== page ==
Watch CBS News

Chicago election board to appeal ruling against Bring Chicago Home tax hike referendum to fight homelessness

Board of Elections to appeal "Bring Chicago Home" tax hike question
Board of Elections to appeal "Bring Chicago Home" tax hike question 01:01

CHICAGO (CBS) -- The Chicago Board of Election Commissioners voted Tuesday to appeal a Cook County judge's ruling against a controversial ballot referendum to hike taxes on the sales of properties worth $1 million or more to raise money to fight homelessness.

Last week, Cook County Judge Kathleen Burke ruled any votes for the so-called Bring Chicago Home referendum would not be counted, though her ruling invalidating the ballot referendum did not explain her reasoning for invalidating the measure.

A group of real estate and other business groups had sued the election board to knock the question off the ballot, arguing it was vague and unconstitutional.

The board voted Tuesday morning to appeal Burke's ruling so that votes on the referendum can be counted. Early voting is already underway in Chicago,

The ballot measure would ask voters to authorize the City Council to restructure the city's real estate transfer tax to create a tiered system for taxing the sale of property in Chicago:

  • The transfer tax for properties valued at less than $1 million would drop from 0.75% to 0.60%.
  • Properties sold for between $1 million and $1.5 million would pay a 2% transfer tax, nearly triple the current rate.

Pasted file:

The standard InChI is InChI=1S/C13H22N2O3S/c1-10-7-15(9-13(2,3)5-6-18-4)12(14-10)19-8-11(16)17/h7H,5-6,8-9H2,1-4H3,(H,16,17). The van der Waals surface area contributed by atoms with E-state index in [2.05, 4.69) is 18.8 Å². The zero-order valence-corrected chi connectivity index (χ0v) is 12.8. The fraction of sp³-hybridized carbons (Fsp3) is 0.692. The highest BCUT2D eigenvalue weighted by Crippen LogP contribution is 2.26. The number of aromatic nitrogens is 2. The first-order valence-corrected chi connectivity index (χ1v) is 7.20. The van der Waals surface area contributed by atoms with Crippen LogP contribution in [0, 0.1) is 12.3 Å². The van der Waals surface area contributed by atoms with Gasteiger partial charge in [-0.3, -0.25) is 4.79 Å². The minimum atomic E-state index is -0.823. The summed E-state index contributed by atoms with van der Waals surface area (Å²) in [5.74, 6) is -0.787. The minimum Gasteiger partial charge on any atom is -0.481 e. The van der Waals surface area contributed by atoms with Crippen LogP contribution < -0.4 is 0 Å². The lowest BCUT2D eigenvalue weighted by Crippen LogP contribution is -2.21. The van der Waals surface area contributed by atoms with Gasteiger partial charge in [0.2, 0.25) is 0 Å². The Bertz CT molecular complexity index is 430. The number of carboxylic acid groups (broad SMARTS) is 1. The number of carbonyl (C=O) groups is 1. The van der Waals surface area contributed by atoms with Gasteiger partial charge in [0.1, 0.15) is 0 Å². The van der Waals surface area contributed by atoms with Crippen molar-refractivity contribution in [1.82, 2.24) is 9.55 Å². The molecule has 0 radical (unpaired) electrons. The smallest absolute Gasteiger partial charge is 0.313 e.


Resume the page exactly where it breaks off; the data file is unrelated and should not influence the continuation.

• Properties sold for $1.5 million or more would pay a 3% transfer tax, four times the current rate.

Supporters have estimated the Bring Chicago Home referendum would generate an additional $100 million in annual tax revenue. The money would go toward the city's efforts to fight homelessness.

Critics have argued the proposed tax question amounts to illegal "log-rolling" - where unpopular legislation is bundled with more attractive elements to secure success – in this case, combining a tax hike on the sale million-dollar properties with a tax cut on the sale of properties valued at less than $1 million.

While Burke ruled the referendum invalid, it remains on the ballot. Any votes for or against the referendum will not be counted unless an appeal succeeds in overturning Burke's ruling.

On Tuesday, the Chicago Board of Election Commissioners voted to appeal Burke's ruling, arguing the decision sets a bad precedent. Opponents sued the board over the referendum, but the board has argued its role is simply to put the measure on the ballot after the City Council passed a resolution to put the question before voters during the upcoming primary election.

"We're simply, in a way, the messenger here, printing the referendum on the ballot, and that's the extent of our work here with respect to this referendum," Board Chairman Marisel Hernandez said.

The city's Corporation Counsel filed its own notice of an appeal of Burke's ruling with the Illinois Appellate Court on Monday, seeking to overturn Burke's ruling, and have all votes on the referendum counted.

The city had sought to intervene in the lawsuit, arguing that only the city's attorneys could properly respond to the lawsuit challenging the validity of the referendum, since it was the result of a resolution approved by the City Council. The city has argued the election board is not authorized to respond to the legal arguments against the tax proposal, but only to place the referendum on the ballot once it was approved by the City Council.

View CBS News In
CBS News App Open
Chrome Safari Continue
Be the first to know
Get browser notifications for breaking news, live events, and exclusive reporting.